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Michigan’s Rolling Stock Exemption

  • Jan 12, 2016 | Gail Cole

 Getting sales and use tax exemptions right can be complicated.

Rolling stock is exempt from sales and use tax in Michigan, provided three requirements are met:

  • The rolling stock meets the definition of “rolling stock” (see below).
  • The rolling stock is purchased, rented or leased by an interstate motor carrier.
    • "Interstate motor carrier" is a person engaged in the business of carrying persons or property (not themselves or their own property) for hire across state lines. At least 10% of the fleet mileage must be driven outside of Michigan.
  • The rolling stock is “used in interstate commerce.”
    • "Used in interstate commerce" means the rolling stock either physically crosses state lines or carriers persons or properties that originated from, or are destined for, locations outside of Michigan.

"Rolling stock" is defined as follows:

  • A qualified truck: A commercial motor vehicle power unit with either
    • 2 axles and a gross vehicle weight rating in excess of 10,000 pounds, or
    • 3 or more axles regardless of the gross vehicle weight rating.
  • A trailer designed to be drawn behind a qualified truck.
  • Parts or other tangible personal property affixed to or to be affixed to and directly used in the operation of either a qualified truck or trailer. This includes parts and other property purchased and affixed to a truck or trailer after purchase.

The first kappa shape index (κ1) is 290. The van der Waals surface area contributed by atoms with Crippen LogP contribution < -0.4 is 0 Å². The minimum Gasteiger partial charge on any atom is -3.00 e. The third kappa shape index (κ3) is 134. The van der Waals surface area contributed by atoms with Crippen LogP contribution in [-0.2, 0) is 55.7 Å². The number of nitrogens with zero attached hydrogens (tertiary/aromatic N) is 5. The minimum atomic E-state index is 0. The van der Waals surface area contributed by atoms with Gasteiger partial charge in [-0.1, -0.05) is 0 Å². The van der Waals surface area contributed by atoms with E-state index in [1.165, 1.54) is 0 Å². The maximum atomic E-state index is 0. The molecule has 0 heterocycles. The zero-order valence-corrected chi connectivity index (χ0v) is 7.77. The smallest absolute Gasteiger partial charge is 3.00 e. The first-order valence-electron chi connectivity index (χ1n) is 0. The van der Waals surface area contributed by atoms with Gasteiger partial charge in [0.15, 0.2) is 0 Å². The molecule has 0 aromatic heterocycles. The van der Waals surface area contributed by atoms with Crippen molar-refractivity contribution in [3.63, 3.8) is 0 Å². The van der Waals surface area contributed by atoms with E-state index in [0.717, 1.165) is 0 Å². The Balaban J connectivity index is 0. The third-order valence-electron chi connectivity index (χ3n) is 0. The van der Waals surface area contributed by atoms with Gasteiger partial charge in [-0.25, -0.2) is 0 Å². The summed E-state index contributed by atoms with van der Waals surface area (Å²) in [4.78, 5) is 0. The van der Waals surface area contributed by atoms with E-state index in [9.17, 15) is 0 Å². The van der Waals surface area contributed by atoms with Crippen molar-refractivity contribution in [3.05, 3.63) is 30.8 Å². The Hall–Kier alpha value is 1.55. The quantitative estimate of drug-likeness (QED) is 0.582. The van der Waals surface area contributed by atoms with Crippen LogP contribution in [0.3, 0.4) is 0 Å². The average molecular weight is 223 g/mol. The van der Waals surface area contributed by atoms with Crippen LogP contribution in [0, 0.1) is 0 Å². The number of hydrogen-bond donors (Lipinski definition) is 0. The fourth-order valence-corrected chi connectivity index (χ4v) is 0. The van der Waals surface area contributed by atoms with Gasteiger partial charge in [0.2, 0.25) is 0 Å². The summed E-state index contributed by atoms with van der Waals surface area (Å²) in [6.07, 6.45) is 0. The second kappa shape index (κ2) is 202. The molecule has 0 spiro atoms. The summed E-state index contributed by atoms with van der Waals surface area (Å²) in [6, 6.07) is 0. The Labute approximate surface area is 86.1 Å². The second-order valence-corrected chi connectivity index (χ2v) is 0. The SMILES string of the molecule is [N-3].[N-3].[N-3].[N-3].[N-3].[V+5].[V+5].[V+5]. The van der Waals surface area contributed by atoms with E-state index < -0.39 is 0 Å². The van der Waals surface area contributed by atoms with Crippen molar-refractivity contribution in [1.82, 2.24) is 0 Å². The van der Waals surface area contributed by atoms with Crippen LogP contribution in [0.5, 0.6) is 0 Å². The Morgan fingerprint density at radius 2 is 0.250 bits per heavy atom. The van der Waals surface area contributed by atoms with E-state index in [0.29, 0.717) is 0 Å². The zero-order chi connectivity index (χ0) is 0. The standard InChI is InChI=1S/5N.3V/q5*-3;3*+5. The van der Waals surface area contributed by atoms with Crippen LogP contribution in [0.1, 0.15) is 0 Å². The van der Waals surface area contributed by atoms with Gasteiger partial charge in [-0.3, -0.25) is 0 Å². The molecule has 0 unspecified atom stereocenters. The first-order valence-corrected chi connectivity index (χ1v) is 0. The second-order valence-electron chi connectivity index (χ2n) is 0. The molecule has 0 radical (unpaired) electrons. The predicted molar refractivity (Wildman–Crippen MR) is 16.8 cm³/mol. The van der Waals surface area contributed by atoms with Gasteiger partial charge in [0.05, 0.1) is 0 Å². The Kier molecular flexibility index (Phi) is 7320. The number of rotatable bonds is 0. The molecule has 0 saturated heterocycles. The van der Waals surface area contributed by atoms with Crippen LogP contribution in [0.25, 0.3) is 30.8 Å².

Additional information and examples are available on the Michigan Department of Treasury Revenue Administrative Bulletin 2016-2.

Automating sales and use tax compliance simplifies management of sales and use tax exemptions.

Sales tax rates, rules, and regulations change frequently. Although we hope you'll find this information helpful, this blog is for informational purposes only and does not provide legal or tax advice.
Gail Cole
Avalara Author
Gail Cole
Gail Cole
Avalara Author Gail Cole
Gail began researching and writing about sales tax in 2012 and has been fascinated with it ever since. She has a penchant for uncovering unusual tax facts, and endeavors to make complex sales tax laws more digestible for both experts and laypeople.